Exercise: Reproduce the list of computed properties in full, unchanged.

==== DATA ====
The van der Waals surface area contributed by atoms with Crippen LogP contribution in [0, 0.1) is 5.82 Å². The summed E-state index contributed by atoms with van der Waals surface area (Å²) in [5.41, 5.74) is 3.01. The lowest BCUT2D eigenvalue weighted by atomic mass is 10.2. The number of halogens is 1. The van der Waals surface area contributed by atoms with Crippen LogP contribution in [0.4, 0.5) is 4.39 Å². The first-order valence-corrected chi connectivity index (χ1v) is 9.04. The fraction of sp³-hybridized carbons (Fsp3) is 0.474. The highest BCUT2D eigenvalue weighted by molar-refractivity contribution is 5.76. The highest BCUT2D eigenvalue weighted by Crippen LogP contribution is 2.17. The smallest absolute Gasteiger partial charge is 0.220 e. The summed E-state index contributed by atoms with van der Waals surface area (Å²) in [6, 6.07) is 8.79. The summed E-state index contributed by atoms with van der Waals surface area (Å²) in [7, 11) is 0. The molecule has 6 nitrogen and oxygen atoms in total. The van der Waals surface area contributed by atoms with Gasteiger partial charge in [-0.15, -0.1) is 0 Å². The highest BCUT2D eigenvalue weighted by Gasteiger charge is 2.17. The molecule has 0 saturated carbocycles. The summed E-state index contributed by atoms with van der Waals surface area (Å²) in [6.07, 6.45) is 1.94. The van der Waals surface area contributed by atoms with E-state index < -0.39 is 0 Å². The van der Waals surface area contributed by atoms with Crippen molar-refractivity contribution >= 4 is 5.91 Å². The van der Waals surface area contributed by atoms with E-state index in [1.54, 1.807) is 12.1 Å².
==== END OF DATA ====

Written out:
The van der Waals surface area contributed by atoms with Crippen LogP contribution in [0, 0.1) is 5.82 Å². The summed E-state index contributed by atoms with van der Waals surface area (Å²) in [5.41, 5.74) is 3.01. The lowest BCUT2D eigenvalue weighted by atomic mass is 10.2. The number of halogens is 1. The van der Waals surface area contributed by atoms with Crippen LogP contribution in [0.4, 0.5) is 4.39 Å². The first-order valence-corrected chi connectivity index (χ1v) is 9.04. The fraction of sp³-hybridized carbons (Fsp3) is 0.474. The highest BCUT2D eigenvalue weighted by molar-refractivity contribution is 5.76. The highest BCUT2D eigenvalue weighted by Crippen LogP contribution is 2.17. The smallest absolute Gasteiger partial charge is 0.220 e. The summed E-state index contributed by atoms with van der Waals surface area (Å²) in [6, 6.07) is 8.79. The summed E-state index contributed by atoms with van der Waals surface area (Å²) in [7, 11) is 0. The molecule has 6 nitrogen and oxygen atoms in total. The van der Waals surface area contributed by atoms with Gasteiger partial charge in [-0.15, -0.1) is 0 Å². The highest BCUT2D eigenvalue weighted by Gasteiger charge is 2.17. The molecule has 0 saturated carbocycles. The summed E-state index contributed by atoms with van der Waals surface area (Å²) in [6.07, 6.45) is 1.94. The van der Waals surface area contributed by atoms with E-state index < -0.39 is 0 Å². The van der Waals surface area contributed by atoms with Crippen molar-refractivity contribution >= 4 is 5.91 Å². The van der Waals surface area contributed by atoms with E-state index in [1.54, 1.807) is 12.1 Å².